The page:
According to Ukraine’s National Information Bureau data, almost 20,000 Ukrainian children (including but not limited to orphans) have been forcibly taken to Russia and Russian-occupied areas of Ukraine during the invasion. Although the Ukrainian authorities are working on bringing them back, and have regularly reported successfully returning dozens of children to the country, most of them remain in Russia. The independent news outlet iStories has now discovered that, in 2022, Russia’s federal orphan database grew by 2,450 new records in excess of the average number of new files over the past six years. The journalists believe this reflects the Russian authorities’ efforts to place Ukrainian children forcibly removed from their home country for adoption and foster care in Russian families, and to integrate them irreversibly into Russian society.
Judging by Russia’s Education Ministry data, the number of children listed as orphans across 21 Russian regions abruptly increased in 2022. The federal orphan database contains the profiles of children who have either been orphaned or left without a guardian and are therefore available for adoption or foster care. The Russian publication iStories has calculated that, in 2022, the database grew by 2,450 new child dossiers in excess of its average annual number of new records in recent years. The greatest spikes in the number of new records were observed in the following regions: Rostov (with 573 new children in excess of the average), Moscow (up by 460 new child profiles over the average), and Nizhny Novgorod (up by 388).
This difference cannot be confidently attributed to the influx of children from Ukraine, iStories notes. Nevertheless, the publication was able to establish that two Russian regions, the Nizhny Novgorod oblast and the Yamalo-Nenets Autonomous District in the Russian Arctic, have listed orphans from Ukraine in their adoption and foster care databases.
The system of forcibly removing Ukrainian children to Russia came into being as far back as 2014, says Xenia Hell, an International Criminal Court (ICC) analyst interviewed by iStories. At that time, Ukrainian children weren’t registered in the Russian federal database, she says, because social workers would promptly hand-pick foster parents and adoptive families for each child. According to the ICC staffer, this system broke down with the full-scale invasion. “Removing even 2,000 children is a massive task that requires well-oiled, well-organized infrastructure,” she says. “They’ve abducted more children than their system of guardianship, created back in 2014, could take in. The couples who used to adopt new children without any problems already had their hands full, and newcomers have nowhere to go.”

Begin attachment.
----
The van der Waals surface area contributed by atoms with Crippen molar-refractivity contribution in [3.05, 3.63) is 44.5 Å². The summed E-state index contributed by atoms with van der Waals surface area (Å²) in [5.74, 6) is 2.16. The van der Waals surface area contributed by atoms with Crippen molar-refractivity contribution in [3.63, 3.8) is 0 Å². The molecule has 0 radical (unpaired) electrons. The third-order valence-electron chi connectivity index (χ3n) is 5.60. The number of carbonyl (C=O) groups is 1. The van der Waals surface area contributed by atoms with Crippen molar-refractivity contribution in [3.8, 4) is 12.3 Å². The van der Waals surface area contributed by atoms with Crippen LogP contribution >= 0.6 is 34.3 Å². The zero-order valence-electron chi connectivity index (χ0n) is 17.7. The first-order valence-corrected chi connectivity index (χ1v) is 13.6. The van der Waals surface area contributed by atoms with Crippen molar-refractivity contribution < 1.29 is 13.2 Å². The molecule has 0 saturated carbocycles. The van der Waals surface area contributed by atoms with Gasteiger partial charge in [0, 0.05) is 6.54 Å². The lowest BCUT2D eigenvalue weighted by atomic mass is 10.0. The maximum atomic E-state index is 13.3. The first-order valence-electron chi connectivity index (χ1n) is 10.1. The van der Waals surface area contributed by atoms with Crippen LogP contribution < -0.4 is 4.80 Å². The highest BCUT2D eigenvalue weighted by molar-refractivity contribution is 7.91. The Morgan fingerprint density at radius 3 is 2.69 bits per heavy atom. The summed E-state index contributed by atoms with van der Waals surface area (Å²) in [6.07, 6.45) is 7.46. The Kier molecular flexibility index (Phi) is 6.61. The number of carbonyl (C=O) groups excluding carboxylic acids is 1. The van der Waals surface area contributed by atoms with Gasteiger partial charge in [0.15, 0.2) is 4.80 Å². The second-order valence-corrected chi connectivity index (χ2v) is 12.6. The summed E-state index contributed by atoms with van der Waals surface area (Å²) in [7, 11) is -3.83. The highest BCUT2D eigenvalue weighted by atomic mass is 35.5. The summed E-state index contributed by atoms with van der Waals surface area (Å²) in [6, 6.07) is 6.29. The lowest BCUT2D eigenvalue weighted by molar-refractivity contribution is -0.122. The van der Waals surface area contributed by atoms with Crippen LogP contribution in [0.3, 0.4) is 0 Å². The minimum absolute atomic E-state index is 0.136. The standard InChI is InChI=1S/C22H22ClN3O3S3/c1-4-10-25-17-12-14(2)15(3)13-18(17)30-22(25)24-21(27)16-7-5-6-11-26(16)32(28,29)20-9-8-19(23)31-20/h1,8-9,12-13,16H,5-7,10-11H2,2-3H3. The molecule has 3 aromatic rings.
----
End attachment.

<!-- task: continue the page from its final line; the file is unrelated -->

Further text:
Among the Ukrainian children who surfaced in the Russian adoption database, journalists have identified nine-year-old Oleksandr Chizhkov and his younger sisters Valeria and Halina. Their files were added to the system no later than November 2022, when their photos were uploaded. Although journalists established that the siblings had been flown in from Donetsk together with other orphans, their profiles don’t mention this fact.
In Russia, Oleksandr and his sisters spent over a year at the Lastochka “child rehabilitation center” in Nizhny Novgorod. Last May, they were moved to an orphanage that’s known for regularly organizing “patriotic” activities for the children who live there. Last January, for example, the orphanage was visited by Russian servicemen who told the children about their combat experiences in Ukraine. In March, the institution held a craft workshop on weaving camouflage nets.
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Social service officials in the Yamalo-Nenets Autonomous District claim that Ukrainian orphans that came to their region didn’t go to orphanages at all, but straight to adoptive families and foster parents. The Druzhinin family from Solekhard appears to be a case in point. In 2022, they took in five new foster children from Ukraine. By that time, there already were 13 other children in the family. When speaking on local television, the foster mother Olga Druzhinina said that, “as a mother,” she was particularly happy with patriotic education in the region. “I’m very glad they will now have to raise the flag and sing the national anthem at the start of every week. I’m happy that kids will memorize the anthem. And the patriotic lectures — I had asked the administration for this myself, and I’m so happy.”
ICC staff member Xenia Hell believes this “patriotic” education is part of a concerted effort to integrate Ukrainian children in Russia, thus acquiring new Russian citizens. “They’re treating children as if they were expendable material: they’re plucked out of their home environment and forcibly moved to an environment where they’re bound to dissolve,” she says. According to Hell, the system has been deliberately organized in such a way that doesn’t foresee returning the children back to Ukraine:
This system doesn’t make provisions for returning children. [Russia’s Children’s Rights Commissioner Maria] Lvova-Belova is the immediate architect of this system. It was in her power to establish the mechanisms of possible return, of restoring the [child’s] original papers and tracking down family members in Ukraine. Judging by the testimonies available to the public and to the [ICC] prosecutor, she is the person who made the decision to make this system as soulless and criminal as it is.